age 65 due to illness or disability.
If you’re ready to explore your Medicare options, you can visit Medicare.gov to verify your eligibility. It’s quick and easy.
Many people keep working after the turn 65 and choose to keep their coverage under their employer’s group plan. But if you’ve been paying into Medicare via payroll deductions, you should consider enrolling in Medicare Part A (hospital insurance) when you’re first become eligible, as you’ll pay no premium.
For Part B (medical insurance), most people need to enroll when they turn 65 to avoid a late-enrollment penalty. Those who have health insurance from their (or their spouse’s) current employer may be able to delay enrolling in Part B – and delay having to pay the monthly Part B premium. In 2022, that premium is $144.60 per month (or higher depending on your income).
Before making any decisions, talk with your company’s benefits administrator to find out if and how your current health plan coordinates with Medicare.
Some people are automatically enrolled in Medicare Part A (Hospital Insurance) and Medicare Part B (Medical Insurance) while others have to sign up for it. In most cases, it depends on whether you’re getting Social Security benefits.
While Medicare is managed by the Centers for Medicare & Medicaid Services (CMS). Social Security works with CMS by enrolling people in Medicare. Click here to learn more about enrolling in Medicare.
Even if you’re under 65, you may still qualify for Medicare benefits. Most people assume you must be 65 to sign up for Medicare, but there are exceptions:
- If you’re under age 65 and have received disability benefits from Social Security or the Railroad Retirement Board for at least 24 months, you’ll automatically get Medicare Part A and Part B
- If you’re a disabled federal, state or local government employee who is not eligible for Social Security or Railroad Retirement Board benefits, you may be eligible for Medicare 24 months after you qualify for disability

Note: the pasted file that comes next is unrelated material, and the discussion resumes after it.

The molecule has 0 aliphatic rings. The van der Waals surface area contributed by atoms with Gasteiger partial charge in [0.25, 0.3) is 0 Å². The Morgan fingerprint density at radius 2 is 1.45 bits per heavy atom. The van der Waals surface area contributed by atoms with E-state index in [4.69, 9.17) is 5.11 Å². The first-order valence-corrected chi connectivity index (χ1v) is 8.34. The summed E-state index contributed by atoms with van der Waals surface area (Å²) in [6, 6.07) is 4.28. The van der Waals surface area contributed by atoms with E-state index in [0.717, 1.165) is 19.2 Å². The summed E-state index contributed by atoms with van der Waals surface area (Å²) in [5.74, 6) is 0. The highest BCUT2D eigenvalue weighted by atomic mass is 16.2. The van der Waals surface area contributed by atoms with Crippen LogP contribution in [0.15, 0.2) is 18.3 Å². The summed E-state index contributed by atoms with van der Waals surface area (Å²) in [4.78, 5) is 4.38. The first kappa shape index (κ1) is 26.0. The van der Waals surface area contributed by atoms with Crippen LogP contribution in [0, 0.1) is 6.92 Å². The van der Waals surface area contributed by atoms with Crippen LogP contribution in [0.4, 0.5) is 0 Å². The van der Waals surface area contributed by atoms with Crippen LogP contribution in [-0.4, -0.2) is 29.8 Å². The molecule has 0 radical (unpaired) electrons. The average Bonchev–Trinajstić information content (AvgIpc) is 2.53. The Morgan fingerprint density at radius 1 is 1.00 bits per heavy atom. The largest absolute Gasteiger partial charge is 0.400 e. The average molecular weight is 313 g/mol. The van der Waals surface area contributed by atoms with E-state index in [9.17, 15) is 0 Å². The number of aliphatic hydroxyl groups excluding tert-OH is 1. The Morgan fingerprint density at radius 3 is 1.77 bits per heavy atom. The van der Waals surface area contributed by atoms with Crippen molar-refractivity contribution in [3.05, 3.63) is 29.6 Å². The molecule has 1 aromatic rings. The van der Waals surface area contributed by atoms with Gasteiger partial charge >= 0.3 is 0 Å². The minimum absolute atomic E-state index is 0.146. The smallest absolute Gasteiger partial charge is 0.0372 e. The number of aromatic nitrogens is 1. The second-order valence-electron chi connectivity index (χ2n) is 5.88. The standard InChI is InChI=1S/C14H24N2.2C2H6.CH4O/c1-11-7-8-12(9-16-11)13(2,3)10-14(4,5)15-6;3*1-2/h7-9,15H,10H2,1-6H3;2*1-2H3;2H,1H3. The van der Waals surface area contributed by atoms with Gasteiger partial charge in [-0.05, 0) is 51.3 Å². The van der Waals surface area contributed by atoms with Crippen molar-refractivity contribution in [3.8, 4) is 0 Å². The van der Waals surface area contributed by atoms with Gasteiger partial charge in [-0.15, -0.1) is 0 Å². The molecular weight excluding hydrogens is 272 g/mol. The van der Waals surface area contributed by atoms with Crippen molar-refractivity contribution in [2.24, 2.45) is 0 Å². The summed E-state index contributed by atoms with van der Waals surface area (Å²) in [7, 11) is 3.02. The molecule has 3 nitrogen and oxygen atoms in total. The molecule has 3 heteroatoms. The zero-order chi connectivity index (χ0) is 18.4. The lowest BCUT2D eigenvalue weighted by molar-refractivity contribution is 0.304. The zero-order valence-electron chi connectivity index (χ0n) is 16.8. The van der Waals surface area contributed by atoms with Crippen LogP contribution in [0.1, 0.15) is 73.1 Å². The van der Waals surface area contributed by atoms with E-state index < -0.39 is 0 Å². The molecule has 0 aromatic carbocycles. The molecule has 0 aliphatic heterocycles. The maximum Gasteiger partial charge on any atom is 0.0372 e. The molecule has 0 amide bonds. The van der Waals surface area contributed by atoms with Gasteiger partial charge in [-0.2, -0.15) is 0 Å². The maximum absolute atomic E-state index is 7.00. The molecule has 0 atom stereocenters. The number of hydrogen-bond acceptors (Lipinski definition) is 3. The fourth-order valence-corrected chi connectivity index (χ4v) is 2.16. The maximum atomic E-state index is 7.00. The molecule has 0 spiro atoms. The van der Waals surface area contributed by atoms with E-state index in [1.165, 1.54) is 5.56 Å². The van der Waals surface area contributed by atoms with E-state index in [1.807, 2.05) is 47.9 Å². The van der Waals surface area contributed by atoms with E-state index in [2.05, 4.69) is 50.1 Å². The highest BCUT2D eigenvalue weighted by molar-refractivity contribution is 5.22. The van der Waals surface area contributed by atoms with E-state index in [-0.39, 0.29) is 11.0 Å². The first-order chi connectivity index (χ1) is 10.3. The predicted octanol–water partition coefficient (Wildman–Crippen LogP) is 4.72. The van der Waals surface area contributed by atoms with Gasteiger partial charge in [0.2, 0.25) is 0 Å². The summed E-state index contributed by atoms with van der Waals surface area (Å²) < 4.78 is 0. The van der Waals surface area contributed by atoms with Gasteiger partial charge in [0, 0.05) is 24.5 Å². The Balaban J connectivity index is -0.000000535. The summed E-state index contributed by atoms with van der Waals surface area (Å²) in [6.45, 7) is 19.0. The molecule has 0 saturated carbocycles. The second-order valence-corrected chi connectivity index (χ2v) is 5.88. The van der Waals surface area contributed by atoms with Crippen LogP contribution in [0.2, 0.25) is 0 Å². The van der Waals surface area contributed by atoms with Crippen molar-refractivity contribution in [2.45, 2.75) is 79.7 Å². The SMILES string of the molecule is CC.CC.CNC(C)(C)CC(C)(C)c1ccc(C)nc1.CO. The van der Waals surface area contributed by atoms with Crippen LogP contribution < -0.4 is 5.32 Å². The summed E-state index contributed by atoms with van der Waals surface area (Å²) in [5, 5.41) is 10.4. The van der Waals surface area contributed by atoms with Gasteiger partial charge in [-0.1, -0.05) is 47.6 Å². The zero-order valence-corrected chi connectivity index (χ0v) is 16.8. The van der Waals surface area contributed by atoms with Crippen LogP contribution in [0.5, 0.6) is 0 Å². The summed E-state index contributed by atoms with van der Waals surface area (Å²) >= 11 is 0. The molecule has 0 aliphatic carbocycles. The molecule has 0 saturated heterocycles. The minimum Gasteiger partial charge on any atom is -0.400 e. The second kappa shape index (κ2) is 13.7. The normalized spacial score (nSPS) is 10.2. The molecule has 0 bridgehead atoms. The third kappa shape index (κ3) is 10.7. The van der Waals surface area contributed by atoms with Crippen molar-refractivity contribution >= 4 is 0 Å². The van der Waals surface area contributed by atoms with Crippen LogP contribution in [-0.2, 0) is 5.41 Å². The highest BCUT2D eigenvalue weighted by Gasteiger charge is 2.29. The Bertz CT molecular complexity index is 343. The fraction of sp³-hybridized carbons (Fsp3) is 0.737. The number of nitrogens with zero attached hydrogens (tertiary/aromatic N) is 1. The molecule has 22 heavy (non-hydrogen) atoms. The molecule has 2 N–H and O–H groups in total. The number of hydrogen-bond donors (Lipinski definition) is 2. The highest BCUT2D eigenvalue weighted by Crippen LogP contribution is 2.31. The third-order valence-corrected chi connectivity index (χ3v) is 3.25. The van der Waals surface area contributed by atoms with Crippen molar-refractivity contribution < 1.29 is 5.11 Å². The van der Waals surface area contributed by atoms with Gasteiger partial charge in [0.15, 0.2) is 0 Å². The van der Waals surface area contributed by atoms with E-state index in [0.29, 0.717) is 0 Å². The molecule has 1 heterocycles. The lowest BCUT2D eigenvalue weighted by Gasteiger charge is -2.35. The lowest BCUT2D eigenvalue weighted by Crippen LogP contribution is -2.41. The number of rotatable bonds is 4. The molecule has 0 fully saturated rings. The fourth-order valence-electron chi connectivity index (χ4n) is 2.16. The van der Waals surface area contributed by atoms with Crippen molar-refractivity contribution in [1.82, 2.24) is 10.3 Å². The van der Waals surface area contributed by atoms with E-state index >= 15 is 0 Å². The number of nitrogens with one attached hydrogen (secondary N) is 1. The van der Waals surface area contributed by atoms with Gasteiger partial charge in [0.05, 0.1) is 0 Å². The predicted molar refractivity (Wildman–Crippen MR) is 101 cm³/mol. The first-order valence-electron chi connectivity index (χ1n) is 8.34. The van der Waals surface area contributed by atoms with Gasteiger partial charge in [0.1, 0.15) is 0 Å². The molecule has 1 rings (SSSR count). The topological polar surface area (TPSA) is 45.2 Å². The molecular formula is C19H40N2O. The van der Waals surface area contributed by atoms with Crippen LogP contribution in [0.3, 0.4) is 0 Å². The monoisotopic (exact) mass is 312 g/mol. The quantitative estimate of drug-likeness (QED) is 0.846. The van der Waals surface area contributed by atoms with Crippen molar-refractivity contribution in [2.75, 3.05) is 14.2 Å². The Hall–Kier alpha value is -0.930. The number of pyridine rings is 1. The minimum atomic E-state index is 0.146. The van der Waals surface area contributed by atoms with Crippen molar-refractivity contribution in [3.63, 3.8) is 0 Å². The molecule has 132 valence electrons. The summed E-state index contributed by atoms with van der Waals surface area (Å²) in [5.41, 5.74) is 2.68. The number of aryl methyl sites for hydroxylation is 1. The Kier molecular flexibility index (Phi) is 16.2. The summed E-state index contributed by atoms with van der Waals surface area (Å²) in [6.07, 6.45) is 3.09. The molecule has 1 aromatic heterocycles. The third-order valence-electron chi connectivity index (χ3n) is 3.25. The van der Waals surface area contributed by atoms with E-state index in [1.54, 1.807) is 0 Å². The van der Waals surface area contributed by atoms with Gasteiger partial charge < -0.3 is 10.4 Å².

Most people who’ve worked and paid taxes for a certain amount of time don’t have to pay a premium for Medicare Part A (hospital coverage).
With Part B, which covers things like doctor visits, lab tests and preventive services, most people have to pay a monthly premium.
If you’re disabled but still covered under your own or a qualified family member’s employer plan, you may want to keep that coverage and postpone enrolling in Medicare Part B to postpone paying the premium. Your Part B premium won’t begin until your Part B benefits do.
Learn more about your options at HealthCare.gov
Know When You Can Enroll
Annual Election Period (AEP) – October 15 through December 7
During this time, you can:
- Switch from Original Medicare to a Medicare Advantage plan
- Change from a Medicare Advantage plan back to Original Medicare
- Switch from one Medicare Advantage plan to another Medicare Advantage plan
Initial Coverage Election Period (ICEP)
The “Initial Coverage Election Period,” begins 3 months before the month of your 65th birthday, includes your birthday month, and continues through the 3 months after the month of your 65th birthday.
If you enrolled in a Medicare Advantage plan when you first became eligible for Medicare (your Initial Coverage Election Period), you can change to another Medicare Advantage plan or go back to Original Medicare within the first 3 months after you enrolled.
Medicare Advantage Open Enrollment Period (OEP) – January 1 through March 31
During this time, you can:
- Switch from a Medicare Advantage plan without drug coverage to a Medicare Advantage plan with drug coverage
- Switch from a Medicare Advantage plan with drug coverage to a Medicare Advantage plan without drug coverage
- Switch from your Medicare Advantage plan and return to Original Medicare, with the option to join a stand-alone Medicare prescription drug plan